A torn finger ligament occurs if there is damage to the ligaments. The ligaments are described as durable bands of connective tissue that link bone to bone. These structures are responsible for keeping the joints stable during movement.
Injuries to the finger ligaments can result to lasting complications if not properly diagnosed. Even with correct treatment, permanent finger deformities might arise.
What are the common indications of a torn finger ligament?
The ligaments are responsible for supporting each side of the individual finger joints. These structures maintain the finger bones in the right position.
The ligaments on either side of the middle joint of the fingers are typically damaged. When diagnosed by a doctor, the finger moves excessively to one side if pressure is placed on the joint with a ligament tear. This indicates that the ligament is overly stretched or torn.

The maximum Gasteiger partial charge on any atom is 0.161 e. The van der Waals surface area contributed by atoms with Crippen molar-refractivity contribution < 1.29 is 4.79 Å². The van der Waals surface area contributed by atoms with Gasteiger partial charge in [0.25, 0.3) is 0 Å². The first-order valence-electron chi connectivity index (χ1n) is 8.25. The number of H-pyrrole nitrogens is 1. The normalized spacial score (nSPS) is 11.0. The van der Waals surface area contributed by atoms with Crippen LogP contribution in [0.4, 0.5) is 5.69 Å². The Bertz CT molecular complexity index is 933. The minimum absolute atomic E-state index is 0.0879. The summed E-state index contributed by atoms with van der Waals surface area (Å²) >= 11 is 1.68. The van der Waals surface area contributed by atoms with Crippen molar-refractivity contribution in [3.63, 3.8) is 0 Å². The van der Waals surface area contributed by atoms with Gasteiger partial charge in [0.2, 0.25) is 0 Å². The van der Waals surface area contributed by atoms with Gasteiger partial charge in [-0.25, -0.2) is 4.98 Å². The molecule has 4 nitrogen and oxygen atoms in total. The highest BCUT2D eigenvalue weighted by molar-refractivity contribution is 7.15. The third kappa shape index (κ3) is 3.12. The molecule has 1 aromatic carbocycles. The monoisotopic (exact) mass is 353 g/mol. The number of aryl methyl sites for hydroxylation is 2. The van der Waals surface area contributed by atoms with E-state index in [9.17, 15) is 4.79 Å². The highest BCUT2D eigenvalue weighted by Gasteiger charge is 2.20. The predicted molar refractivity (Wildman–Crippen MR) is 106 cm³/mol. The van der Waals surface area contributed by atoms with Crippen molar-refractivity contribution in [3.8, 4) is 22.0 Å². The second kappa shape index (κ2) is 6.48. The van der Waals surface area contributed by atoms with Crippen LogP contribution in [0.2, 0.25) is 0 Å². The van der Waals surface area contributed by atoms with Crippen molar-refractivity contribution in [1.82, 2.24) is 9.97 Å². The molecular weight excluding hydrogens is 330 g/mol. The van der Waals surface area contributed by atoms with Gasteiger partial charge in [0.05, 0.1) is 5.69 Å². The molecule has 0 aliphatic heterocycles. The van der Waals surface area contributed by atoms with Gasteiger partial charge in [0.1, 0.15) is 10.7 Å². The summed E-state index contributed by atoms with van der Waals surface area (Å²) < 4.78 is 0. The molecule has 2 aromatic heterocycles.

The volar plate is a strong band of connective tissue that crosses the front of the joints in the middle of the fingers. These structures prevent the fingers from flexing excessively backwards.
These plates might be partly or fully torn especially if the finger is driven backwards. An injury can also detach a chunk of bone. It is important to note that the injury can cause the finger joint to dislocate, thus making the finger appear crooked.
Pain and weakness
A torn finger ligament usually triggers sharp pain at the affected joint. The area might also bruise and the entire finger might swell. These indications arise soon after the injury.
In just a few weeks, bruising and swelling eventually settles. Nevertheless, the discomfort often persists for several months as the ligament heals. The weakness of the fingers might arise with diminished joint stability which makes fine motor tasks hard.
Quick Note / Disclaimer
The material posted on this page on a torn finger ligament is for learning and educational purposes only. To learn to recognize the indications of the injury, register for a first aid and CPR course with Mississauga First Aid.